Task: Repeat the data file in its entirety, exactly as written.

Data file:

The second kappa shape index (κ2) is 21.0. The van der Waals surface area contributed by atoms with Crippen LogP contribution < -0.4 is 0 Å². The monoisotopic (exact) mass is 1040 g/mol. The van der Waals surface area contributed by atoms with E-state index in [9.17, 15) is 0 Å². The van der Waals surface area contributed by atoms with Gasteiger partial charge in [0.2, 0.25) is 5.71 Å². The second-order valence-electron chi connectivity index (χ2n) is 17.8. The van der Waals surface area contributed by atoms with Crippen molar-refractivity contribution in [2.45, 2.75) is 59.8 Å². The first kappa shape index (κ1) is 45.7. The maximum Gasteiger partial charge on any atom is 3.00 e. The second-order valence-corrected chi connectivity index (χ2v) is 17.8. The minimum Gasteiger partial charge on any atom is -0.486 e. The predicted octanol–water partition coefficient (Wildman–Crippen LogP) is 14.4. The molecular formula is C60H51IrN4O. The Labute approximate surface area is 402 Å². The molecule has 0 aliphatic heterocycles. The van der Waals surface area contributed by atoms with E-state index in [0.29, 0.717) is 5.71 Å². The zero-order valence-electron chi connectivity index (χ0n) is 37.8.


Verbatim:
The second kappa shape index (κ2) is 21.0. The van der Waals surface area contributed by atoms with Crippen LogP contribution < -0.4 is 0 Å². The monoisotopic (exact) mass is 1040 g/mol. The van der Waals surface area contributed by atoms with E-state index in [9.17, 15) is 0 Å². The van der Waals surface area contributed by atoms with Gasteiger partial charge in [0.2, 0.25) is 5.71 Å². The second-order valence-electron chi connectivity index (χ2n) is 17.8. The van der Waals surface area contributed by atoms with Crippen molar-refractivity contribution in [2.45, 2.75) is 59.8 Å². The first kappa shape index (κ1) is 45.7. The maximum Gasteiger partial charge on any atom is 3.00 e. The second-order valence-corrected chi connectivity index (χ2v) is 17.8. The minimum Gasteiger partial charge on any atom is -0.486 e. The predicted octanol–water partition coefficient (Wildman–Crippen LogP) is 14.4. The molecular formula is C60H51IrN4O. The Labute approximate surface area is 402 Å². The molecule has 0 aliphatic heterocycles. The van der Waals surface area contributed by atoms with E-state index in [0.29, 0.717) is 5.71 Å². The zero-order valence-electron chi connectivity index (χ0n) is 37.8.